Foreign Minister Shah Mehmood Qureshi on Friday said that an agreement under which Switzerland will share financial information of Pakistanis with Islamabad will bring transparency in the shifting of money to foreign destinations.
Speaking to reporters in his native Multan at a wide-ranging press conference, the minister said the government welcomes the accord under which Switzerland has agreed to provide "several kinds of information" to Pakistan.
Qureshi said there is nothing wrong if somebody has shifted wealth abroad that was earned from legitimate sources, as long as they can show the money trail for it and it has been moved abroad through official banking channels and not through money laundering.
"If they (Switzerland) share information with us it will improve Pakistan's accountability process and a hurdle will be created in corruption's path in the country," he added.
The Swiss parliament had earlier this week approved the automatic exchange of bank data with 18 additional countries, including Pakistan, starting from 2021, Swissinfo.ch reported.
Under the automatic exchange of financial information (AEOI), Swiss authorities will provide details of bank accounts held by other partner countries' citizens. In return, Switzerland will receive banking information of accounts held by Swiss citizens or residents in those countries, the publication reported.
Besides Pakistan, the other 17 countries added to the mechanism included Albania, Azerbaijan, Brunei, Dominica, Ghana, Kazakhstan, Lebanon, Macau, Maldives, Nigeria, Niue, Oman, Peru, Samoa, Saint Martin, Trinidad and Tobago and Vanuatu.
'Pakistan's role regarding Afghanistan being acknowledged'
Qureshi, who was holding the press conference after attending the 8th ministerial meeting of the 'Heart of Asia-Istanbul Process' in Turkey, said that there was a "complete consensus" at the gathering that there is no military solution to the Afghanistan conflict and a negotiated political settlement is the only way to restore stability there.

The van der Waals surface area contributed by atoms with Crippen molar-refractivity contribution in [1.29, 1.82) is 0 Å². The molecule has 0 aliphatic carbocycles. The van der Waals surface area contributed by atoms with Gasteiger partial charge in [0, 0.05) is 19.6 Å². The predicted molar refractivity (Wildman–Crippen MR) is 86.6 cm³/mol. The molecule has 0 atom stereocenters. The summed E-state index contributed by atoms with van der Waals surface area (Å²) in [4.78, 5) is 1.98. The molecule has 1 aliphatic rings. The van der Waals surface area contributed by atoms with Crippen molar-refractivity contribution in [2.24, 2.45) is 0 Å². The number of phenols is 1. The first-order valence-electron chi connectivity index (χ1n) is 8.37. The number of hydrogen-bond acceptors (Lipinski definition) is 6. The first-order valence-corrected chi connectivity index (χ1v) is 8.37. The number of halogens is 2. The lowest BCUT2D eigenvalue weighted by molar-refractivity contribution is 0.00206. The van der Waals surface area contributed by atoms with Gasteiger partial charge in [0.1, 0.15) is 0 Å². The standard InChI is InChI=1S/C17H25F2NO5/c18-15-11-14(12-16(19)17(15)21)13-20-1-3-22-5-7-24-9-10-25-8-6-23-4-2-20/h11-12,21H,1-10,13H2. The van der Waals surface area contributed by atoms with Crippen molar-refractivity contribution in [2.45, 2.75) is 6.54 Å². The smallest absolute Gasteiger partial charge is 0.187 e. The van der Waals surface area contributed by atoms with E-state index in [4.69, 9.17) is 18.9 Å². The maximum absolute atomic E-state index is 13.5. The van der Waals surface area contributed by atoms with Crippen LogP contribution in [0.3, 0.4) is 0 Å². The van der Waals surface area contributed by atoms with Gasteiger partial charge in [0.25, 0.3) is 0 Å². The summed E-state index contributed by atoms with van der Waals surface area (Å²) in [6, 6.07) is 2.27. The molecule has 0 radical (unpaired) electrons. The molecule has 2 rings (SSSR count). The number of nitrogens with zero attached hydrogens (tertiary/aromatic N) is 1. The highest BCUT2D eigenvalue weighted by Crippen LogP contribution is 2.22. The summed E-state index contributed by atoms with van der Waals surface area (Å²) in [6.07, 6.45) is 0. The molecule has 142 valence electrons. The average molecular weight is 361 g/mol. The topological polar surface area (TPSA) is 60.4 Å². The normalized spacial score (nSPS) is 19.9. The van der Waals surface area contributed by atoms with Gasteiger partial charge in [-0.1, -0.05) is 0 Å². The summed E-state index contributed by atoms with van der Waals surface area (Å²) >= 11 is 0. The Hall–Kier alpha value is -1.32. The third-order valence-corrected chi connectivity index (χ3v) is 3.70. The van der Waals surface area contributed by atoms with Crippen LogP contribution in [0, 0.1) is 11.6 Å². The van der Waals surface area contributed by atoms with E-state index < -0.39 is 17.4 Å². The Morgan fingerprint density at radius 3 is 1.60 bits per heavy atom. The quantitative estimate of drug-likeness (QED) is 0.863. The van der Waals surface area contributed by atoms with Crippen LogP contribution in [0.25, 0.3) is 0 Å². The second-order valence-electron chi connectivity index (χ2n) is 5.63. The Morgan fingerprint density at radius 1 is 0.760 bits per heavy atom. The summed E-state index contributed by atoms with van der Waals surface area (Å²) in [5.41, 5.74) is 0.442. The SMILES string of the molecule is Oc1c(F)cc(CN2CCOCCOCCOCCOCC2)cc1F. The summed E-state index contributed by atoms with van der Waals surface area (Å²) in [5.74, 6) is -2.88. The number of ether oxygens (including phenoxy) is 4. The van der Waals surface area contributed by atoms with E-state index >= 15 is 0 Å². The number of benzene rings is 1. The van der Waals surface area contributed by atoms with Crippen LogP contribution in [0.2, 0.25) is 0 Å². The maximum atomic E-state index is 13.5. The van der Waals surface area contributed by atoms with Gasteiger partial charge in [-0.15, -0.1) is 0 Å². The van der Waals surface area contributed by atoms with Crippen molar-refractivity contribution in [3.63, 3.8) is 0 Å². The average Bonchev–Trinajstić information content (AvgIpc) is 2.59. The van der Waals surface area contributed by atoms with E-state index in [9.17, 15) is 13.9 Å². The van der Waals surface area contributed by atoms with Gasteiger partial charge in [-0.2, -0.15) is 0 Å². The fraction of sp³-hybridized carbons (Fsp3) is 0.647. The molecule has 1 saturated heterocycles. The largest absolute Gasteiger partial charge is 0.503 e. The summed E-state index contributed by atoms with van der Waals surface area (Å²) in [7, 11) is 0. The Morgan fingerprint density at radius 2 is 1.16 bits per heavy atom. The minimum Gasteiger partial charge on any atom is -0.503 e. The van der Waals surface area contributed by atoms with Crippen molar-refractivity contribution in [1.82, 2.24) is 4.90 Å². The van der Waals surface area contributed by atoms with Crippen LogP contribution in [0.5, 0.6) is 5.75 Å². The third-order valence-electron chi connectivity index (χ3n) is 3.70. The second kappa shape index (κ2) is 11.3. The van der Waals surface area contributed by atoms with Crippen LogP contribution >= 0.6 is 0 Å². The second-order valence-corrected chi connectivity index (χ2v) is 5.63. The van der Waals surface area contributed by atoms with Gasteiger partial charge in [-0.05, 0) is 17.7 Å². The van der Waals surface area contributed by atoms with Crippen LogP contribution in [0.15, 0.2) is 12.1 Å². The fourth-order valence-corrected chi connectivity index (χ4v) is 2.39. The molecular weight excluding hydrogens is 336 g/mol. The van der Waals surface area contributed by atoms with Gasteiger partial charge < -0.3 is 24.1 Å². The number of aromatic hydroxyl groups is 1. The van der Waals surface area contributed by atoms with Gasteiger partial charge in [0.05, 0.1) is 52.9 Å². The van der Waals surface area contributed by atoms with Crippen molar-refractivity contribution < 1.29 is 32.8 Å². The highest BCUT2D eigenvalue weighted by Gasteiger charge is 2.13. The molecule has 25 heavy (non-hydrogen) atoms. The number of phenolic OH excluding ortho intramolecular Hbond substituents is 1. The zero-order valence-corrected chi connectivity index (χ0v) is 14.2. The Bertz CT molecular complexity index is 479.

He said Pakistan is facilitating the Afghan peace process in whatever way it can and its role has been acknowledged by the world.
The minister said he had told United States Acting Assistant Secretary of State for South Asia Alice Wells in Istanbul that Pakistan will welcome an increase in bilateral trade between Afghanistan and Pakistan because it will benefit both the countries.
He said Pakistan had not interfered in this year's Afghan presidential elections and instead facilitated them by keeping the border crossing points with Afghanistan open and by deciding to keep the Torkham border open 24/7.
If the ongoing peace talks lead to an agreement between the US and Taliban, an intra-Afghan dialogue will be important to take the reconciliation process forward and Pakistan is supporting the same, Qureshi said.
According to the minister, Pakistan has chosen not to react to unwarranted criticisms and "knee-jerk reactions" by Afghanistan "in the larger interest". "We maintain silence despite having the answers to many questions because we want to see peace and stability [in Afghanistan]," he said.
'Lawyers-doctors conflict should end'
Speaking about the violence that took place at Lahore's Punjab Institute of Cardiology during a protest by lawyers on Wednesday, the foreign minister said both the lawyers and doctors are important communities without whom the society cannot function.
He said the Lahore incident has shocked every Pakistani and that there was a need to adopt the legal course if any side had committed excesses.
The government wants to see the conflict end gracefully because it is affecting the common man, Qureshi added.